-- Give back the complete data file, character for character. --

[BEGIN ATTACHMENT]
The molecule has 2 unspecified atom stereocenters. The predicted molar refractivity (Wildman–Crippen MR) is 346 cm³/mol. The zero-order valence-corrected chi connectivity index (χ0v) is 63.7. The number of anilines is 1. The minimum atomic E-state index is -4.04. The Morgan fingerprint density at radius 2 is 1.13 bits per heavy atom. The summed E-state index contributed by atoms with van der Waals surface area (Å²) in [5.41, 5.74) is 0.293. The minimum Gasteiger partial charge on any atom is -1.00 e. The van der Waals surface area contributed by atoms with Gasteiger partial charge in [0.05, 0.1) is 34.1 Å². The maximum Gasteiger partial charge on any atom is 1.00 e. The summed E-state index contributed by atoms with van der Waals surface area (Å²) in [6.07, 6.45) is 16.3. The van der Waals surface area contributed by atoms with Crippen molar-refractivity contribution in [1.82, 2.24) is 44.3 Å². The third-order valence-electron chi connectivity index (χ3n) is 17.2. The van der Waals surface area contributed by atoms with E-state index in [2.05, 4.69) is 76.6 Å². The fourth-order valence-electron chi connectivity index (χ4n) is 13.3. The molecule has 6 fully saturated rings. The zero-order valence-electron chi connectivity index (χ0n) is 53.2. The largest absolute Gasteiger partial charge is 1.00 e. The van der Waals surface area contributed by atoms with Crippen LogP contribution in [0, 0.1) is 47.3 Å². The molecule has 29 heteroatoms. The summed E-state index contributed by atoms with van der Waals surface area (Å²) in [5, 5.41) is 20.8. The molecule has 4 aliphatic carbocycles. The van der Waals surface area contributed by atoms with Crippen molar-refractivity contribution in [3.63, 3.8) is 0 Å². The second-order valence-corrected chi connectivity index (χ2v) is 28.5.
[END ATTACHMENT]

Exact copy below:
The molecule has 2 unspecified atom stereocenters. The predicted molar refractivity (Wildman–Crippen MR) is 346 cm³/mol. The zero-order valence-corrected chi connectivity index (χ0v) is 63.7. The number of anilines is 1. The minimum atomic E-state index is -4.04. The Morgan fingerprint density at radius 2 is 1.13 bits per heavy atom. The summed E-state index contributed by atoms with van der Waals surface area (Å²) in [5.41, 5.74) is 0.293. The minimum Gasteiger partial charge on any atom is -1.00 e. The van der Waals surface area contributed by atoms with Gasteiger partial charge in [0.05, 0.1) is 34.1 Å². The maximum Gasteiger partial charge on any atom is 1.00 e. The summed E-state index contributed by atoms with van der Waals surface area (Å²) in [6.07, 6.45) is 16.3. The van der Waals surface area contributed by atoms with Crippen molar-refractivity contribution in [1.82, 2.24) is 44.3 Å². The third-order valence-electron chi connectivity index (χ3n) is 17.2. The van der Waals surface area contributed by atoms with E-state index in [2.05, 4.69) is 76.6 Å². The fourth-order valence-electron chi connectivity index (χ4n) is 13.3. The molecule has 6 fully saturated rings. The zero-order valence-electron chi connectivity index (χ0n) is 53.2. The largest absolute Gasteiger partial charge is 1.00 e. The van der Waals surface area contributed by atoms with Crippen LogP contribution in [0, 0.1) is 47.3 Å². The molecule has 29 heteroatoms. The summed E-state index contributed by atoms with van der Waals surface area (Å²) in [5, 5.41) is 20.8. The molecule has 4 aliphatic carbocycles. The van der Waals surface area contributed by atoms with Crippen molar-refractivity contribution in [3.63, 3.8) is 0 Å². The second-order valence-corrected chi connectivity index (χ2v) is 28.5.